Section 66
Chapter 65,524

Solution Nuclear Magnetic Resonance Studies of the Ligand-Binding Domain of an Orphan Nuclear Receptor Reveal a Dynamic Helix in the Ligand-Binding Pocket

Daffern, N.; Chen, Z.; Zhang, Y.; Pick, L.; Radhakrishnan, I.

Biochemistry 57(13): 1977-1986


ISSN/ISBN: 1520-4995
PMID: 29547262
DOI: 10.1021/acs.biochem.8b00069
Accession: 065523603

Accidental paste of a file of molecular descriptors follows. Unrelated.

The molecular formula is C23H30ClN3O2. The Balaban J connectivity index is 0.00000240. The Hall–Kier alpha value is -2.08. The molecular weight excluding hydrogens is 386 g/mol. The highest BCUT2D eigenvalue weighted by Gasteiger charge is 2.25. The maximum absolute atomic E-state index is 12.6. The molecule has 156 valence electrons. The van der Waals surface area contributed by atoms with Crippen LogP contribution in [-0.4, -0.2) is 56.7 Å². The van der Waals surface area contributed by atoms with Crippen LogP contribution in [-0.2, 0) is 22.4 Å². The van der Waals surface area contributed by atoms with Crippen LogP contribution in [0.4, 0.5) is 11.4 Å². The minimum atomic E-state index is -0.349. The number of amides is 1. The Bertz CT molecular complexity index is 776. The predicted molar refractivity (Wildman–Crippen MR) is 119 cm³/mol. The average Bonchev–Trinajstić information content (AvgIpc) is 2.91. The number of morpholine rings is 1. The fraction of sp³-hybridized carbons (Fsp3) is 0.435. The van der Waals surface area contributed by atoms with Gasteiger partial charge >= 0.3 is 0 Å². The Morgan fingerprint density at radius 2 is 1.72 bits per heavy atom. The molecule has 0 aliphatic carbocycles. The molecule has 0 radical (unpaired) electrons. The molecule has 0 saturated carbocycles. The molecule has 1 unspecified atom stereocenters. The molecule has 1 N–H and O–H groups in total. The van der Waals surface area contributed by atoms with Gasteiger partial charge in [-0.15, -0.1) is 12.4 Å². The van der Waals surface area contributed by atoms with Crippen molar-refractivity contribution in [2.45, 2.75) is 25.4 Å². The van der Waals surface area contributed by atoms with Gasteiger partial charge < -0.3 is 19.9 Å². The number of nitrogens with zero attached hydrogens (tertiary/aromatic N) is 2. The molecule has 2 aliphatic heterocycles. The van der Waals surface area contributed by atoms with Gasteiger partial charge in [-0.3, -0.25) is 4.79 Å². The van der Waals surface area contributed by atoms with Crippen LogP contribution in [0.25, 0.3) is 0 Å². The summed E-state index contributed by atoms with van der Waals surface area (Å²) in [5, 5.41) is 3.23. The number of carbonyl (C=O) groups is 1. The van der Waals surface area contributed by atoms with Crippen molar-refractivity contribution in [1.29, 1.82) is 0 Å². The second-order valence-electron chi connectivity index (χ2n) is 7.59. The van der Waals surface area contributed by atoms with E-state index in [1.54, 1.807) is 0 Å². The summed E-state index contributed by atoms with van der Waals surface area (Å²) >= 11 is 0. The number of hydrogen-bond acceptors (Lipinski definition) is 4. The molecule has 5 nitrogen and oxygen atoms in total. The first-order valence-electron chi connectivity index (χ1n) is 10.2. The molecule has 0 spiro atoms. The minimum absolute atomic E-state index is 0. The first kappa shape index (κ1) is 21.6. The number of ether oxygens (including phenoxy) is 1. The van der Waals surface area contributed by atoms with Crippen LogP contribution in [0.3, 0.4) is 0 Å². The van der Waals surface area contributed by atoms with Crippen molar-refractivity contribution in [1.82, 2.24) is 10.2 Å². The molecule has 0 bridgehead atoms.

The ligand-binding domains (LBDs) of the NR5A subfamily of nuclear receptors activate transcription via ligand-dependent and ligand-independent mechanisms. The Drosophila Ftz-F1 receptor (NR5A3) belongs to the latter category, and its ligand independence is attributed to a short helical segment (α6) within the protein that resides in the canonical ligand-binding pocket (LBP) in the crystalline state. Here, we show that the α6 helix is dynamic in solution when Ftz-F1 is bound to the LxxLL motif of its cofactor Ftz, undergoing motions on the fast (picosecond to nanosecond) as well as slow (microsecond to millisecond) time scales. Motions on the slow time scale (∼10-3 s) appear to pervade throughout the domain, most prominently in the LBP and residues at or near the cofactor-binding site. We ascribe the fast time scale motions to a solvent-accessible conformation for the α6 helix akin to those described for its orthologs in higher organisms. We assign this conformation where the LBP is "open" to a lowly populated species, while the major conformer bears the properties of the crystal structure where the LBP is "closed". We propose that these conformational transitions could allow binding to small molecule ligands and/or play a role in dissociation of the cofactor from the binding site. Indeed, we show that the Ftz-F1 LBD can bind phospholipids, not unlike its orthologs. Our studies provide the first detailed insights into intrinsic motions occurring on a variety of time scales in a nuclear receptor LBD and reveal that potentially functionally significant motions pervade throughout the domain in solution, despite evidence to the contrary implied by the crystal structure.

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